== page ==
With social isolation and digital exclusion an issue for many older people, this new program brings young and older people together for shared learning experiences.
Lively trains and employs young jobseekers aged 18-25 to provide services that help older people aged 65 and over stay socially connected, active and independent in their everyday lives.
Anna Donaldson, Lively’s Founder and Chief Executive Officer, says the grant from the Foundation will enable her to scale-up Lively to employ more young people and create new opportunities for older people to engage with young people and the community.
“Lively is about bringing younger and older people together to build meaningful relationships through technology training. We train and employ young jobseekers to help older people learn how to use technology to connect with friends and family, pursue interests, participate in their community and access services and information online.”
In addition to equipping older people with digital skills, the service model is designed to facilitate meaningful interactions between young and older community members.
“We have employed 50 young people and supported over 500 older people, and I’m constantly delighted by the connections that form between young and older people, as well as the skills and confidence that they both gain.
“We’re so excited about working with the Foundation to continue strengthening and scaling this work and its impact.”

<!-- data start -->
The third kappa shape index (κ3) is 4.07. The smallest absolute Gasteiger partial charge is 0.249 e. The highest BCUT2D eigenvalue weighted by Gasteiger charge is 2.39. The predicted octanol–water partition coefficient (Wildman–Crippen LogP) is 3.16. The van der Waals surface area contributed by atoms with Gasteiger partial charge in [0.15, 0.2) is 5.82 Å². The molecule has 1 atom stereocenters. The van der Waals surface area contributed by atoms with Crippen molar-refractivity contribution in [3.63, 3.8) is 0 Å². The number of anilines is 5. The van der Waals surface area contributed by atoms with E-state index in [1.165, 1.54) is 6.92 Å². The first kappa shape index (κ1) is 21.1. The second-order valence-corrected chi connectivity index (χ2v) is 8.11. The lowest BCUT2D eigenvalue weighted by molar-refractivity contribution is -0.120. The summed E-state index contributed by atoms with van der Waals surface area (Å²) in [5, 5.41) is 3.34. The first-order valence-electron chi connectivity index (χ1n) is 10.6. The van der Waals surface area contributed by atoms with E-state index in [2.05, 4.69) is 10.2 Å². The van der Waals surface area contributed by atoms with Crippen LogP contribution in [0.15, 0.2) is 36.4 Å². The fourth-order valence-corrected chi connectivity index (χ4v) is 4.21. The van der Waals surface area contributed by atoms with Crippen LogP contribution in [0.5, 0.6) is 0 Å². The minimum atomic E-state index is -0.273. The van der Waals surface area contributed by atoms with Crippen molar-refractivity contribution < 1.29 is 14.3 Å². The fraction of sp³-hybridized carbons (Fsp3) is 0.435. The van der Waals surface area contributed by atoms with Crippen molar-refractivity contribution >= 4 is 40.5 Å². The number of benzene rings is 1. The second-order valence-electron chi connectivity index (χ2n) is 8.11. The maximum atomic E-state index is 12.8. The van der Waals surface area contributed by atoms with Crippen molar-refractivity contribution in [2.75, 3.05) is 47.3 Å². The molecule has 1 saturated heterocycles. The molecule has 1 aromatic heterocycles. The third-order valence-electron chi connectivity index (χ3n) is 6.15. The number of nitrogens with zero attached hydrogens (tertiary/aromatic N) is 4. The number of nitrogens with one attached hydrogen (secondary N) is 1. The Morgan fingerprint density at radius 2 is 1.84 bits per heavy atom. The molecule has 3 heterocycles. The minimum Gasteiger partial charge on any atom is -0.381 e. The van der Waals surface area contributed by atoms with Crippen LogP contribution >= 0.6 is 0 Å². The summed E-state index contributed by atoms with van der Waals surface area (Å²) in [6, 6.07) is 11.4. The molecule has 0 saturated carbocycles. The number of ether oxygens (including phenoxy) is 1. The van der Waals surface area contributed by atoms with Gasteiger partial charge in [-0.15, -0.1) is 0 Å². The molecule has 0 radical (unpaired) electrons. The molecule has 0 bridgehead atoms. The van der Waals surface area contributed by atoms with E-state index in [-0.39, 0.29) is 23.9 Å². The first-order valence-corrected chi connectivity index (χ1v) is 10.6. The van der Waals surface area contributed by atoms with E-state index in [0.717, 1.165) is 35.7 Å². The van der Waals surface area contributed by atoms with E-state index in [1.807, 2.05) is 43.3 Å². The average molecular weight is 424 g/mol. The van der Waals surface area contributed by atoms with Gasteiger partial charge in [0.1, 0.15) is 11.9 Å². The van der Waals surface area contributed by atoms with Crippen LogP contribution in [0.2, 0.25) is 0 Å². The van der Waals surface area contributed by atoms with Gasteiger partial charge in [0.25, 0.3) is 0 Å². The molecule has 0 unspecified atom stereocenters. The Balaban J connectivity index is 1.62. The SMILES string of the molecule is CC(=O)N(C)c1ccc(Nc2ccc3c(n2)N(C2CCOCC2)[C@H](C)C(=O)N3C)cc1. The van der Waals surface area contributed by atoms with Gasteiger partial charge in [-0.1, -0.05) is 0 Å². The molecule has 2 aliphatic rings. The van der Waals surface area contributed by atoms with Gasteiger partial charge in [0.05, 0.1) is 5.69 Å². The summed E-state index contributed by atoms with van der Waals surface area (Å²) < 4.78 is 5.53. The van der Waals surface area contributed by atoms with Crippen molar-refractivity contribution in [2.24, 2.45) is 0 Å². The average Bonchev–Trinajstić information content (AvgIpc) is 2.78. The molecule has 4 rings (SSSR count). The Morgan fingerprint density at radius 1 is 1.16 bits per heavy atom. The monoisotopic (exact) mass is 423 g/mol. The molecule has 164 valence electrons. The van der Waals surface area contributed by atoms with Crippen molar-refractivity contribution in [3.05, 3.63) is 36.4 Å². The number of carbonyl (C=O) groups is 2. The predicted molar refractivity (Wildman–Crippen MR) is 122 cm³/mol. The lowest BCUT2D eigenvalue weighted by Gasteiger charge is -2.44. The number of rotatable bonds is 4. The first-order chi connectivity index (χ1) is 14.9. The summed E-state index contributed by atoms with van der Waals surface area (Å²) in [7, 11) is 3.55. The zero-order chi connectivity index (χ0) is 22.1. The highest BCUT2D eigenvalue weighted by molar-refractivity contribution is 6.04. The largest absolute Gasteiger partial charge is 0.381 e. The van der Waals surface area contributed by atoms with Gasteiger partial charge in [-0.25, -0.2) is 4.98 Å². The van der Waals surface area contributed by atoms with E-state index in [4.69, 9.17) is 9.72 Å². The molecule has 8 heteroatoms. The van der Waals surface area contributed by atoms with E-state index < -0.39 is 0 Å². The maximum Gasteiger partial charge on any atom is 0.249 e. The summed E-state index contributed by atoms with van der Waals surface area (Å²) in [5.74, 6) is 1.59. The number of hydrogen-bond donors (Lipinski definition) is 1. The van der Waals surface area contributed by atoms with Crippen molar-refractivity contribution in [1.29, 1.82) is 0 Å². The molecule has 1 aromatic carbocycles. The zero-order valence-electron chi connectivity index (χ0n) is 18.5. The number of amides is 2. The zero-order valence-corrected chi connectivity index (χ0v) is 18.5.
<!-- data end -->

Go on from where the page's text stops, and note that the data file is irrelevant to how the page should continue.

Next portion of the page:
The Foundation’s Healthy & Resilient Communities Program Manager Harriet McCallum said, “Lively is an innovative enterprise that is entering the aged care services sector at a time of significant transition. Lively’s aim is to build the digital literacy of elders in our communities, giving them essential information, knowledge and connection while providing meaningful entry level employment to young job seekers.
“The co-benefits of Lively’s work are many and varied, including the strengthening of intergenerational relationships in our communities. Lively’s strengths of thoughtful planning and partnership development, creativity and business acumen give them every chance of success.”
Since launching, Lively completed a successful pilot with Jewish Care in early 2018 to test whether their digital skills service could be funded through the consumer-driven home care packages.
The results of this pilot confirmed that older people with home care packages are keen to use this funding to develop their digital literacy.
With a further grant from the Foundation and some Federal government funding for young job seekers, the digital skills service model is now being expanded to a further fifteen aged care organisations.